Leading by example: Gove bullies MPs over bullying allegations

Michael Gove stood by his special advisers in a bitterly fought session.
Michael Gove stood by his special advisers in a bitterly fought session. Photo: Political Pictures
Alex Stevenson By

Michael Gove has shrugged off allegations that his special advisers bullied civil servants in his department, in a bitterly fought committee session which proved frustrating for both sides.

The education secretary was recalled to the education committee after originally denying any knowledge of the allegations in an appearance before MPs on January 23rd.

Further complaints about the attitude of Gove's special advisers, Dominic Cummings and Henry de Zoete, have subsequently emerged, but Gove resolutely stood by his aides this morning.

"Special advisers are committed and idealistic individuals who are committed to pressing ahead with the reform programme," the education secretary, who the ministerial code makes clear is responsible for the behaviour of his special advisers, told MPs.


"Yes, sometimes there are criticisms made of them and me by people who wish to stand in the way of the reform... special advisers sometimes come into the firing line because they are energetically prosecuting the government's agenda."

A tribunal had taken place at the beginning of the year following the complaints of a specific employee in the Department for Education's (DfE) communications department that she was forced to work in a "macho culture of intimidation, favouritism and 'laddism'".

Communications chief James Frayne had allegedly said at one meeting: "Wind your neck in, you're acting like a t***." The complainant had said the standard responses to dissent to the changes being pushed through by Gove and his team were usually along the lines of "f*** it", "what the f*** do you mean?" and "let's just f***ing do it".

The department's permanent secretary, Chris Wormald, said the DfE had apologised to the staff member concerned but rejected the specifics.

"There were elements in the reorganisation of the communications department that took place where the department had not lived up to the standards that it sets itself," he said.

"In particular, the communication of how the changes were to be carried out and their effect on one particular individual was not handled well... What the department does not admit was any of the wider aspects of the claim relating to bullying, harassment or intimidation."

He dismissed concerns about the £25,000 cost of the tribunal, offsetting it against the overall reduction to the department's budget from headcount cuts.

Subsequent reports cited the aggressive behaviour of Gove's spads to journalists. The Independent's education correspondent Chris Cook came into the firing line in a phone call to the newspaper's education editor, Richard Garner, who was told he should "speak to Chris Cook about a good therapist".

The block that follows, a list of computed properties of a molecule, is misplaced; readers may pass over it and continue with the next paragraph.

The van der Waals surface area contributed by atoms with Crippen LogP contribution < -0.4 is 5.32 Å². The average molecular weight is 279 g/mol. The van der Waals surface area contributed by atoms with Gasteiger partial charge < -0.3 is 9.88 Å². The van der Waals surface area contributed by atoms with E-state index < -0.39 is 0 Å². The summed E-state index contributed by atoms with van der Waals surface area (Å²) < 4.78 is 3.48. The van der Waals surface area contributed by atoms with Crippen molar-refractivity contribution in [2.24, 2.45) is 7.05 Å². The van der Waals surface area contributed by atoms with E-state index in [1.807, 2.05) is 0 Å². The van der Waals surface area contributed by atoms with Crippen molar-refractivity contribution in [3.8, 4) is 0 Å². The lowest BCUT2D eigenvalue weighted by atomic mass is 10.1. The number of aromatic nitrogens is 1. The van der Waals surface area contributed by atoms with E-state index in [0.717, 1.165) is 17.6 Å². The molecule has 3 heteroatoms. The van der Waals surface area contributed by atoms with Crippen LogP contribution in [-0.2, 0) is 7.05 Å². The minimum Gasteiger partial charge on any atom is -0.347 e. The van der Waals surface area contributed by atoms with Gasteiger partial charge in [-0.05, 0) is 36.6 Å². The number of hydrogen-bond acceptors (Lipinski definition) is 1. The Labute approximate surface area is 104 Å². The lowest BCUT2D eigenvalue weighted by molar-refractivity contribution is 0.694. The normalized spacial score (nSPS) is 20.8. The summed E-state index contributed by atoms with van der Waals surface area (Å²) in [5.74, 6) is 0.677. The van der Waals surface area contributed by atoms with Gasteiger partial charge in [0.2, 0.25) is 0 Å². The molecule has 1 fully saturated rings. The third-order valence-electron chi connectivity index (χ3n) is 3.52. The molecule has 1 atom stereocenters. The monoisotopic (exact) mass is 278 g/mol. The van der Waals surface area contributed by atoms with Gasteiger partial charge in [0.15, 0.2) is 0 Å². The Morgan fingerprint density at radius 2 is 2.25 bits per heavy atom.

Gove refused to address that claim, accusing Labour MP Bill Esterson of pursuing an "inappropriate line of questioning". He did not confirm or deny the quote but merely stated: "I think their reporting in a number of areas has been wrong."

Aggressive briefing against former education minister Tim Loughton which emerged in a Spectator article also raised eyebrows. Loughton was described as a "lazy incompetent narcissist obsessed only with self-promotion".

Gove said he had asked his special advisers whether they were the source of the quotes and confirmed they had denied responsibility.

The committee hearing was dismissed as an "embarrassing farce" by Conservative MP Chris Skidmore, who made clear he had opposed the session taking place at all.

Labour MPs' attempts to uncover more information about Gove's ignorance of the case appeared justified, however, after the permanent secretary conceded it would have been possible to come to a "different judgement" on the issue.

He accepted his decision not to inform Gove of the original complaint that led to a tribunal was one of interpretation, but stood by his original decision to keep Gove in the dark.

"The standard practice we have is we do not inform ministers about either the existence of substance of grievance cases within the department," Wormald explained.

"The grievance was a wide-ranging grievance, mainly against the department and its management in which a special adviser also featured. In that case, there is clearly a judgement to make, because as you rightly say the secretary of state is responsible for the conduct of special advisers."

Labour MP Ian Mearns said: "What the department has decided to do in this particular case really does seem to fly in the face of what is written in the ministerial code."

Gove said he did not want to "micromanage personnel matters" and defended Wormald's decision, saying: "I couldn't be omniscient."

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